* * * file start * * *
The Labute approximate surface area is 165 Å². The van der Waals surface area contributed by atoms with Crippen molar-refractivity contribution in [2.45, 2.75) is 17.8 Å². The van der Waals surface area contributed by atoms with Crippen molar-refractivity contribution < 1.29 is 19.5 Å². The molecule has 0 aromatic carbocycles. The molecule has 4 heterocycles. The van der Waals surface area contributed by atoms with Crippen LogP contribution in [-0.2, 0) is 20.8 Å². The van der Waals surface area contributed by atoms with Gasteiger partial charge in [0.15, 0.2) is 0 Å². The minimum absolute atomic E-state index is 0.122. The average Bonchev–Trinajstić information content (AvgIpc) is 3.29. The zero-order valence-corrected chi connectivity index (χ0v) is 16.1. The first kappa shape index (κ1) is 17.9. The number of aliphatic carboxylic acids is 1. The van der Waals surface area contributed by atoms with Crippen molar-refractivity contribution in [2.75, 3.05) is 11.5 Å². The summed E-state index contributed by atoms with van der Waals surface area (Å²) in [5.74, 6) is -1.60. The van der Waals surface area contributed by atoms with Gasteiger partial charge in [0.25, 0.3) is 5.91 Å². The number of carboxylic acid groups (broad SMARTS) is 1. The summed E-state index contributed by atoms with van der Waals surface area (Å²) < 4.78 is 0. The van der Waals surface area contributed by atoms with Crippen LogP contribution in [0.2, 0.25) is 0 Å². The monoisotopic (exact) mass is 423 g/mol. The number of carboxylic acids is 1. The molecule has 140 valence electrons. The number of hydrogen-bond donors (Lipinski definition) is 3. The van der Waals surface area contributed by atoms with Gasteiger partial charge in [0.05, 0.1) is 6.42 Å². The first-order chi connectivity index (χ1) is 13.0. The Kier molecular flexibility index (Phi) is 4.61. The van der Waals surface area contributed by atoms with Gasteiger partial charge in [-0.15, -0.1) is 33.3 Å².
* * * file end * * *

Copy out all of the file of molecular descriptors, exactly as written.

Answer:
The Labute approximate surface area is 165 Å². The van der Waals surface area contributed by atoms with Crippen molar-refractivity contribution in [2.45, 2.75) is 17.8 Å². The van der Waals surface area contributed by atoms with Crippen molar-refractivity contribution < 1.29 is 19.5 Å². The molecule has 0 aromatic carbocycles. The molecule has 4 heterocycles. The van der Waals surface area contributed by atoms with Crippen LogP contribution in [-0.2, 0) is 20.8 Å². The van der Waals surface area contributed by atoms with Gasteiger partial charge in [0.15, 0.2) is 0 Å². The minimum absolute atomic E-state index is 0.122. The average Bonchev–Trinajstić information content (AvgIpc) is 3.29. The zero-order valence-corrected chi connectivity index (χ0v) is 16.1. The first kappa shape index (κ1) is 17.9. The number of aliphatic carboxylic acids is 1. The van der Waals surface area contributed by atoms with Crippen molar-refractivity contribution in [2.75, 3.05) is 11.5 Å². The summed E-state index contributed by atoms with van der Waals surface area (Å²) in [5.74, 6) is -1.60. The van der Waals surface area contributed by atoms with Gasteiger partial charge in [0.25, 0.3) is 5.91 Å². The number of carboxylic acid groups (broad SMARTS) is 1. The summed E-state index contributed by atoms with van der Waals surface area (Å²) < 4.78 is 0. The van der Waals surface area contributed by atoms with Crippen LogP contribution in [0.2, 0.25) is 0 Å². The monoisotopic (exact) mass is 423 g/mol. The number of carboxylic acids is 1. The molecule has 140 valence electrons. The number of hydrogen-bond donors (Lipinski definition) is 3. The van der Waals surface area contributed by atoms with Gasteiger partial charge in [0.05, 0.1) is 6.42 Å². The first-order chi connectivity index (χ1) is 13.0. The Kier molecular flexibility index (Phi) is 4.61. The van der Waals surface area contributed by atoms with Gasteiger partial charge in [-0.15, -0.1) is 33.3 Å².